Well, anyway. Happy New Year!
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I don't think we go too too overboard with the Christmas gifts. At least I hope we don't--there's the tendency to lament the perceived extravagance and overindulgence of the modern secular Christmas celebration, but I think this self-imposed guilt can sometimes be a little much and tend to taint our enjoyment of the holiday as much as anything else. I remember one year in particular the kids were unwrapping gifts on Christmas morning (this was pre-Nina, so just the boys, but I think the stuff they got that year was, like, some puzzles, books, stuffed animals, a kiddie microscope for Cal) and Joe was kind of making a face and saying how disgusting it all was, I guess meaning the display of excess and the consumerism and whatnot. At which point I said SHUT YOUR MOUTH because there's a difference between appreciating what you have and your ability to give your kids nice (if not entirely extravagant) things; and beating yourself up with bleeding-heart guilt because there there are those among us with much less. My point being that the two things can co-exist. You can choose to not hate yourself for being able to have a nice Christmas, and you also can donate your money and time to a worthwhile cause to help make someone else's holiday better. Anyway, it's Christmas, just let the kids enjoy themselves, it's not like they're getting video game consoles or a sportscar in the driveway or anything like that. A few Legos and some crap from the dollar bin at Target never made anyone a Bond super-villain. (Unless they used the Legos and Target dreck to build an excruciatingly slow crotch-slicing laser, in which case--yes, fewer gifts.)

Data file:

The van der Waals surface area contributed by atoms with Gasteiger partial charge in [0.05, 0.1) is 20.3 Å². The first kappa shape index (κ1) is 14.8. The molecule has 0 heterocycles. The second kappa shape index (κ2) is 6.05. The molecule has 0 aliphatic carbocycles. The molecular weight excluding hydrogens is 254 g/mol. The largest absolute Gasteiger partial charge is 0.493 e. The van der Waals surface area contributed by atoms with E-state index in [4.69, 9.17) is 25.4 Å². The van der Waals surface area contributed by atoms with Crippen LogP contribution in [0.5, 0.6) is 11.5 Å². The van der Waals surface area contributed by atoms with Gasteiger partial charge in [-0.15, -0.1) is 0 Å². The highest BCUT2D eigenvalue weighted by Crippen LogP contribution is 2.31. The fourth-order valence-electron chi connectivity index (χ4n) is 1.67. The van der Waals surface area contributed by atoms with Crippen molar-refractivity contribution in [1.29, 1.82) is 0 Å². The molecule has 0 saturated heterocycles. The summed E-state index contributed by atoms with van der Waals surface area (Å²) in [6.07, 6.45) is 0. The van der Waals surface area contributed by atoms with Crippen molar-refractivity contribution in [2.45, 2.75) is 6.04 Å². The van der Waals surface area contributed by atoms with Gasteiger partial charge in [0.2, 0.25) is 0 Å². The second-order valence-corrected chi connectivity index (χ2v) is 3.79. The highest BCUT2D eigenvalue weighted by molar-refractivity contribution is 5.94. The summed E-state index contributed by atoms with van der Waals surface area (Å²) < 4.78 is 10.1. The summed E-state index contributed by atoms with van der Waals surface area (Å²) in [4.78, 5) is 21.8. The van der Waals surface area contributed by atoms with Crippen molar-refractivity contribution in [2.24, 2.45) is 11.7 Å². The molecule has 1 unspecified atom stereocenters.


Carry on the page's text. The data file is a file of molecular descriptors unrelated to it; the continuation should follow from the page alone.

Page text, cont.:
That said, the reason that it was difficult to choose gifts for Nina in particular is because she's the youngest of three children and we already have a lot of toys. Cal and Mack were easy--some books, a mess of new Legos, some superhero crap, and we were golden. But Nina--what could Nina possibly want for Christmas? She's turning 18 months at the end of the week, and to be honest, she already has all the toys for this and the next three developmental stages. Wooden blocks? Check, Cal's Christmas gift four years ago. Little ride on tricycle? Check, Cal's first birthday present, inherited by Mack until he outgrew it--a little dirty but still in great shape. Plastic animals and people? Check, Mack has amassed a mighty collection. Thomas trains, wooden and plastic train tracks, a hogshead of die cast cars? Checkcheckcheckcheckcheck.
The only thing we didn't have, really, was girly stuff.
And I mean girly stuff as in really girly stuff, like Malibu Barbie's Dream McMansion and the like. In my effort to make sure the boys don't grow us as 'roid-raged meatheads, we had a lot of girl-ish things already, even before Nina was born, and certainly most of our toys are to my mind at least gender-neutral. Mack in particular has a self-avowed fondness for pink stuffed animals so we have our share of those, and while the boys never really got very interested in the baby doll already we've had lying around since time immemorial, they also don't think it's weird to have one around.